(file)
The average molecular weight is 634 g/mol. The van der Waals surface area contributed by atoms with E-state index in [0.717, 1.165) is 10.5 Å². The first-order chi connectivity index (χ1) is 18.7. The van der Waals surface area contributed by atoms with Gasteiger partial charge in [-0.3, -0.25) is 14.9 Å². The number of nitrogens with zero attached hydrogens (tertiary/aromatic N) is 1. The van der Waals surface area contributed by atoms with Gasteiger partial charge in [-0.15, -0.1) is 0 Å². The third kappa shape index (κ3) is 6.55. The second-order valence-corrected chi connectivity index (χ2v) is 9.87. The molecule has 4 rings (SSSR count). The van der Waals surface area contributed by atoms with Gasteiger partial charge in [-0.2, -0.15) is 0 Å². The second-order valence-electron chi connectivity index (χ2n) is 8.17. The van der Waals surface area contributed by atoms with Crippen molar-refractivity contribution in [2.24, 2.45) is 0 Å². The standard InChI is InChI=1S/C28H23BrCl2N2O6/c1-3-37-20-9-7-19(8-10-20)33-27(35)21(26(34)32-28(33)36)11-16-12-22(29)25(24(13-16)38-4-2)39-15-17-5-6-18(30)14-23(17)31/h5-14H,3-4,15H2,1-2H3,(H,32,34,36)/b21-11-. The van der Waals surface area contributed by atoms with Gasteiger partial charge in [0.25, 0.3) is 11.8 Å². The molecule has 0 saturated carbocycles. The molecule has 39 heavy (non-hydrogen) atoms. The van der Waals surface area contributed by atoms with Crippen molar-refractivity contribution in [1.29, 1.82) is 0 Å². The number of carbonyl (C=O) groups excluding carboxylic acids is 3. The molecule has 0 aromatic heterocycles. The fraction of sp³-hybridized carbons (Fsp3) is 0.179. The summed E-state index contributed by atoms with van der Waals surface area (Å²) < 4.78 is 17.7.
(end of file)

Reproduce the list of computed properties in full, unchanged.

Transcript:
The average molecular weight is 634 g/mol. The van der Waals surface area contributed by atoms with E-state index in [0.717, 1.165) is 10.5 Å². The first-order chi connectivity index (χ1) is 18.7. The van der Waals surface area contributed by atoms with Gasteiger partial charge in [-0.3, -0.25) is 14.9 Å². The number of nitrogens with zero attached hydrogens (tertiary/aromatic N) is 1. The van der Waals surface area contributed by atoms with Gasteiger partial charge in [-0.15, -0.1) is 0 Å². The third kappa shape index (κ3) is 6.55. The second-order valence-corrected chi connectivity index (χ2v) is 9.87. The molecule has 4 rings (SSSR count). The van der Waals surface area contributed by atoms with Gasteiger partial charge in [-0.2, -0.15) is 0 Å². The second-order valence-electron chi connectivity index (χ2n) is 8.17. The van der Waals surface area contributed by atoms with Crippen molar-refractivity contribution in [2.24, 2.45) is 0 Å². The standard InChI is InChI=1S/C28H23BrCl2N2O6/c1-3-37-20-9-7-19(8-10-20)33-27(35)21(26(34)32-28(33)36)11-16-12-22(29)25(24(13-16)38-4-2)39-15-17-5-6-18(30)14-23(17)31/h5-14H,3-4,15H2,1-2H3,(H,32,34,36)/b21-11-. The van der Waals surface area contributed by atoms with Gasteiger partial charge in [0.25, 0.3) is 11.8 Å². The molecule has 0 saturated carbocycles. The molecule has 39 heavy (non-hydrogen) atoms. The van der Waals surface area contributed by atoms with Crippen molar-refractivity contribution in [1.29, 1.82) is 0 Å². The number of carbonyl (C=O) groups excluding carboxylic acids is 3. The molecule has 0 aromatic heterocycles. The fraction of sp³-hybridized carbons (Fsp3) is 0.179. The summed E-state index contributed by atoms with van der Waals surface area (Å²) < 4.78 is 17.7.